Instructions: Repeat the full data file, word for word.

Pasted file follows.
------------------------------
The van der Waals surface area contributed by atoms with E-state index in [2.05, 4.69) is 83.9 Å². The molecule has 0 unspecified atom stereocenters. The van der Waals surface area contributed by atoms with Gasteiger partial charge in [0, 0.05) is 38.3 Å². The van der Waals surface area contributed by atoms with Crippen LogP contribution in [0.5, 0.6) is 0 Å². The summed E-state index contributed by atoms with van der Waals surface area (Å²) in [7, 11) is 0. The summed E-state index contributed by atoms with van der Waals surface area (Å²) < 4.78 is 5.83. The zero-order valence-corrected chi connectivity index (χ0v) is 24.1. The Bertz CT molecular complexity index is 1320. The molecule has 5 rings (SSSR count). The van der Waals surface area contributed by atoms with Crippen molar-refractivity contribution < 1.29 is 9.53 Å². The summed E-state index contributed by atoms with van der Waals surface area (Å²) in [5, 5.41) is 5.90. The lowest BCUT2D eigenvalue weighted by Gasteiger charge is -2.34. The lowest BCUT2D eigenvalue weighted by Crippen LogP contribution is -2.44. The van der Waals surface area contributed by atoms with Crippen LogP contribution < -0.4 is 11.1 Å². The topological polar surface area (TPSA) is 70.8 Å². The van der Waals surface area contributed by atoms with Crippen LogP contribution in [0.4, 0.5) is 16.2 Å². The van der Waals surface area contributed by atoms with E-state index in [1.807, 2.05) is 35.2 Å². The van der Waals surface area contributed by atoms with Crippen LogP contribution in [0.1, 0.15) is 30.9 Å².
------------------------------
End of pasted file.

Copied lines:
The van der Waals surface area contributed by atoms with E-state index in [2.05, 4.69) is 83.9 Å². The molecule has 0 unspecified atom stereocenters. The van der Waals surface area contributed by atoms with Gasteiger partial charge in [0, 0.05) is 38.3 Å². The van der Waals surface area contributed by atoms with Crippen LogP contribution in [0.5, 0.6) is 0 Å². The summed E-state index contributed by atoms with van der Waals surface area (Å²) in [7, 11) is 0. The summed E-state index contributed by atoms with van der Waals surface area (Å²) < 4.78 is 5.83. The zero-order valence-corrected chi connectivity index (χ0v) is 24.1. The Bertz CT molecular complexity index is 1320. The molecule has 5 rings (SSSR count). The van der Waals surface area contributed by atoms with Crippen molar-refractivity contribution < 1.29 is 9.53 Å². The summed E-state index contributed by atoms with van der Waals surface area (Å²) in [5, 5.41) is 5.90. The lowest BCUT2D eigenvalue weighted by Gasteiger charge is -2.34. The lowest BCUT2D eigenvalue weighted by Crippen LogP contribution is -2.44. The van der Waals surface area contributed by atoms with Crippen LogP contribution < -0.4 is 11.1 Å². The topological polar surface area (TPSA) is 70.8 Å². The van der Waals surface area contributed by atoms with Crippen LogP contribution in [0.4, 0.5) is 16.2 Å². The van der Waals surface area contributed by atoms with E-state index in [1.807, 2.05) is 35.2 Å². The van der Waals surface area contributed by atoms with Crippen LogP contribution in [0.1, 0.15) is 30.9 Å².